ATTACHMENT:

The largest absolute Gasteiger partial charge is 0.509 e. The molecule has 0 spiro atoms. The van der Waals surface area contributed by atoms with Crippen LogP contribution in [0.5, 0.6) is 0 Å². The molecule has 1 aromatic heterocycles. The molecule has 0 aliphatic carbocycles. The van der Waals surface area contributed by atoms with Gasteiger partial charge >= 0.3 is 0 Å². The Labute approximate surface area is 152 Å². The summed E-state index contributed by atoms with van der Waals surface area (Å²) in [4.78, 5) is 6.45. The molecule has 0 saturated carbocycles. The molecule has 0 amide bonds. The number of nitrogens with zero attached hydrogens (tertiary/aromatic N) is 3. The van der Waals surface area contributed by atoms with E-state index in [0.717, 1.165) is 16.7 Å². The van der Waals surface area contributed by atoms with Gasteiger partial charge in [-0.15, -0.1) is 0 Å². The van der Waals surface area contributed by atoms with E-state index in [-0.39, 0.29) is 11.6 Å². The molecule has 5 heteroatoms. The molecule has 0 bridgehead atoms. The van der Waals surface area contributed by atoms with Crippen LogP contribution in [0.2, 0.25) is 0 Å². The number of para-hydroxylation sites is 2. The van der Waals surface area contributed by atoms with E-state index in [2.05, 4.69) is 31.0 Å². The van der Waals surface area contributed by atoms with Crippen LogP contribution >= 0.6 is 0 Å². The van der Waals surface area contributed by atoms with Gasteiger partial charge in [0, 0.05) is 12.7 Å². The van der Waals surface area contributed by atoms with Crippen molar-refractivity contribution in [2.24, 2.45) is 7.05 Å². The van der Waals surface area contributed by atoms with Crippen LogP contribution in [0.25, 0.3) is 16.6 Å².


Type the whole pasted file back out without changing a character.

The largest absolute Gasteiger partial charge is 0.509 e. The molecule has 0 spiro atoms. The van der Waals surface area contributed by atoms with Crippen LogP contribution in [0.5, 0.6) is 0 Å². The molecule has 1 aromatic heterocycles. The molecule has 0 aliphatic carbocycles. The van der Waals surface area contributed by atoms with Gasteiger partial charge >= 0.3 is 0 Å². The Labute approximate surface area is 152 Å². The summed E-state index contributed by atoms with van der Waals surface area (Å²) in [4.78, 5) is 6.45. The molecule has 0 saturated carbocycles. The molecule has 0 amide bonds. The number of nitrogens with zero attached hydrogens (tertiary/aromatic N) is 3. The van der Waals surface area contributed by atoms with E-state index in [0.717, 1.165) is 16.7 Å². The van der Waals surface area contributed by atoms with Gasteiger partial charge in [-0.15, -0.1) is 0 Å². The van der Waals surface area contributed by atoms with E-state index in [-0.39, 0.29) is 11.6 Å². The molecule has 5 heteroatoms. The molecule has 0 bridgehead atoms. The van der Waals surface area contributed by atoms with Crippen LogP contribution in [0.2, 0.25) is 0 Å². The number of para-hydroxylation sites is 2. The van der Waals surface area contributed by atoms with E-state index in [2.05, 4.69) is 31.0 Å². The van der Waals surface area contributed by atoms with Crippen LogP contribution >= 0.6 is 0 Å². The van der Waals surface area contributed by atoms with Gasteiger partial charge in [0, 0.05) is 12.7 Å². The van der Waals surface area contributed by atoms with Crippen molar-refractivity contribution in [2.24, 2.45) is 7.05 Å². The van der Waals surface area contributed by atoms with Crippen LogP contribution in [0.25, 0.3) is 16.6 Å².